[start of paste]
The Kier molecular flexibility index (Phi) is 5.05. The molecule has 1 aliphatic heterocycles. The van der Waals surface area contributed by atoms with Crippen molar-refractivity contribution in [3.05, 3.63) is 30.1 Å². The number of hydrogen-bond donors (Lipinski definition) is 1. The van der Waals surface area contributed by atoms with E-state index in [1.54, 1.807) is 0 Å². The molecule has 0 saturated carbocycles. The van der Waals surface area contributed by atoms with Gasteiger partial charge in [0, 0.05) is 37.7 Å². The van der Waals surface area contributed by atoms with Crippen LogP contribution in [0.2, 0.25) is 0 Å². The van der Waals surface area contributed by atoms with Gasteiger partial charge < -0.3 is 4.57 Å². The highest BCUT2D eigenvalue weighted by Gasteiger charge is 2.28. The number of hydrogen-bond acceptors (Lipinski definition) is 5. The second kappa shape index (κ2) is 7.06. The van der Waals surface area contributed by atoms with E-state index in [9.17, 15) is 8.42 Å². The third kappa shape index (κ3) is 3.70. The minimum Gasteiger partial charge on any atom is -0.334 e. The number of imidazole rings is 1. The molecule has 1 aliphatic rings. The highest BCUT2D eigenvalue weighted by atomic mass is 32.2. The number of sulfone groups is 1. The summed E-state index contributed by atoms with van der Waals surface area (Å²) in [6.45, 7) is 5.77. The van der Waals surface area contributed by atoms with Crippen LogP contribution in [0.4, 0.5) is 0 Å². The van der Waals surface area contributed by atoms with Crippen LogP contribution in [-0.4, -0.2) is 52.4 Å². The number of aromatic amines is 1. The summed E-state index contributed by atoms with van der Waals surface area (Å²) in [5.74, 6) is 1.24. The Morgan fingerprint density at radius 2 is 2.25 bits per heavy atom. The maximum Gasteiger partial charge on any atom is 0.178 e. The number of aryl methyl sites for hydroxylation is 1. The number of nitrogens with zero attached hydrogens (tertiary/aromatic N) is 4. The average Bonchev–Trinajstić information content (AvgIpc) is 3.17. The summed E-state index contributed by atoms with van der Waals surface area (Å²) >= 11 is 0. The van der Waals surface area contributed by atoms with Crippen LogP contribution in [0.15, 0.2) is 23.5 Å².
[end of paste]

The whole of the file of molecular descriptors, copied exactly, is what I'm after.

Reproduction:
The Kier molecular flexibility index (Phi) is 5.05. The molecule has 1 aliphatic heterocycles. The van der Waals surface area contributed by atoms with Crippen molar-refractivity contribution in [3.05, 3.63) is 30.1 Å². The number of hydrogen-bond donors (Lipinski definition) is 1. The van der Waals surface area contributed by atoms with E-state index in [1.54, 1.807) is 0 Å². The molecule has 0 saturated carbocycles. The van der Waals surface area contributed by atoms with Gasteiger partial charge in [0, 0.05) is 37.7 Å². The van der Waals surface area contributed by atoms with Crippen LogP contribution in [0.2, 0.25) is 0 Å². The van der Waals surface area contributed by atoms with Gasteiger partial charge < -0.3 is 4.57 Å². The highest BCUT2D eigenvalue weighted by Gasteiger charge is 2.28. The number of hydrogen-bond acceptors (Lipinski definition) is 5. The second kappa shape index (κ2) is 7.06. The van der Waals surface area contributed by atoms with E-state index in [9.17, 15) is 8.42 Å². The third kappa shape index (κ3) is 3.70. The minimum Gasteiger partial charge on any atom is -0.334 e. The number of imidazole rings is 1. The molecule has 1 aliphatic rings. The highest BCUT2D eigenvalue weighted by atomic mass is 32.2. The number of sulfone groups is 1. The summed E-state index contributed by atoms with van der Waals surface area (Å²) in [6.45, 7) is 5.77. The van der Waals surface area contributed by atoms with Crippen LogP contribution in [0.4, 0.5) is 0 Å². The van der Waals surface area contributed by atoms with Crippen LogP contribution in [-0.4, -0.2) is 52.4 Å². The number of aromatic amines is 1. The summed E-state index contributed by atoms with van der Waals surface area (Å²) in [5.74, 6) is 1.24. The Morgan fingerprint density at radius 2 is 2.25 bits per heavy atom. The maximum Gasteiger partial charge on any atom is 0.178 e. The number of aryl methyl sites for hydroxylation is 1. The number of nitrogens with zero attached hydrogens (tertiary/aromatic N) is 4. The average Bonchev–Trinajstić information content (AvgIpc) is 3.17. The summed E-state index contributed by atoms with van der Waals surface area (Å²) >= 11 is 0. The van der Waals surface area contributed by atoms with Crippen LogP contribution in [0.15, 0.2) is 23.5 Å².